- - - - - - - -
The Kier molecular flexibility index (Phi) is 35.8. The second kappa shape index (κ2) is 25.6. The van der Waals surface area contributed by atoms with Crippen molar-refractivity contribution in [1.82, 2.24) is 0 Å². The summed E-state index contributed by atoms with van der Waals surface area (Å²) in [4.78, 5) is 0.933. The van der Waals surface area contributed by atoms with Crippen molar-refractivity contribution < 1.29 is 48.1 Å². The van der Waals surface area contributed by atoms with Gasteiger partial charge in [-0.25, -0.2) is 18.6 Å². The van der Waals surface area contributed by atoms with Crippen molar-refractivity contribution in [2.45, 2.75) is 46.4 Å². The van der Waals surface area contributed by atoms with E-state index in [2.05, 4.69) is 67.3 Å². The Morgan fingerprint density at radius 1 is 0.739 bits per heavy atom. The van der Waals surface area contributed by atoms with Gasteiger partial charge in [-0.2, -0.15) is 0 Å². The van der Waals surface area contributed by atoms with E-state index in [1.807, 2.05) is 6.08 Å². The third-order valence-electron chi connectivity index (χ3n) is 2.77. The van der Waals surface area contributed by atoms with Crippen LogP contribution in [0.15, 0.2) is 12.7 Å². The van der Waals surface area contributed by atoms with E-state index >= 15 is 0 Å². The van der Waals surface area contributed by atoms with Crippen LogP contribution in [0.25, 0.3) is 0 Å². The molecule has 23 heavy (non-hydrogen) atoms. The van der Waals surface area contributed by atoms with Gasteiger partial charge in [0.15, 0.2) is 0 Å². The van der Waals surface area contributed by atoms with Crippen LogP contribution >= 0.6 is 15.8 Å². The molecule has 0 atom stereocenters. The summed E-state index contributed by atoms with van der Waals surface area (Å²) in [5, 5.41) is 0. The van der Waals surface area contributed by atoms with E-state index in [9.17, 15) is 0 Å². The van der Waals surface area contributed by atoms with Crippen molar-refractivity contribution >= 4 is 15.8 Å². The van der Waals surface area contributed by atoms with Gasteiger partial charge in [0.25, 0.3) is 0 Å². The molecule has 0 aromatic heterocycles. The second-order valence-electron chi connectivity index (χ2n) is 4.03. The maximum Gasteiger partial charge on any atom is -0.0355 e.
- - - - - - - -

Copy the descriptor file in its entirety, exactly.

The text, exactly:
The Kier molecular flexibility index (Phi) is 35.8. The second kappa shape index (κ2) is 25.6. The van der Waals surface area contributed by atoms with Crippen molar-refractivity contribution in [1.82, 2.24) is 0 Å². The summed E-state index contributed by atoms with van der Waals surface area (Å²) in [4.78, 5) is 0.933. The van der Waals surface area contributed by atoms with Crippen molar-refractivity contribution < 1.29 is 48.1 Å². The van der Waals surface area contributed by atoms with Gasteiger partial charge in [-0.25, -0.2) is 18.6 Å². The van der Waals surface area contributed by atoms with Crippen molar-refractivity contribution in [2.45, 2.75) is 46.4 Å². The van der Waals surface area contributed by atoms with E-state index in [2.05, 4.69) is 67.3 Å². The Morgan fingerprint density at radius 1 is 0.739 bits per heavy atom. The van der Waals surface area contributed by atoms with Gasteiger partial charge in [-0.2, -0.15) is 0 Å². The van der Waals surface area contributed by atoms with E-state index in [1.807, 2.05) is 6.08 Å². The third-order valence-electron chi connectivity index (χ3n) is 2.77. The van der Waals surface area contributed by atoms with Crippen LogP contribution in [0.15, 0.2) is 12.7 Å². The van der Waals surface area contributed by atoms with E-state index >= 15 is 0 Å². The van der Waals surface area contributed by atoms with Crippen LogP contribution in [0.25, 0.3) is 0 Å². The molecule has 23 heavy (non-hydrogen) atoms. The van der Waals surface area contributed by atoms with Gasteiger partial charge in [0.15, 0.2) is 0 Å². The van der Waals surface area contributed by atoms with Crippen LogP contribution >= 0.6 is 15.8 Å². The molecule has 0 atom stereocenters. The summed E-state index contributed by atoms with van der Waals surface area (Å²) in [5, 5.41) is 0. The van der Waals surface area contributed by atoms with E-state index in [9.17, 15) is 0 Å². The van der Waals surface area contributed by atoms with Crippen molar-refractivity contribution >= 4 is 15.8 Å². The van der Waals surface area contributed by atoms with Gasteiger partial charge in [0.25, 0.3) is 0 Å². The molecule has 0 aromatic heterocycles. The second-order valence-electron chi connectivity index (χ2n) is 4.03. The maximum Gasteiger partial charge on any atom is -0.0355 e.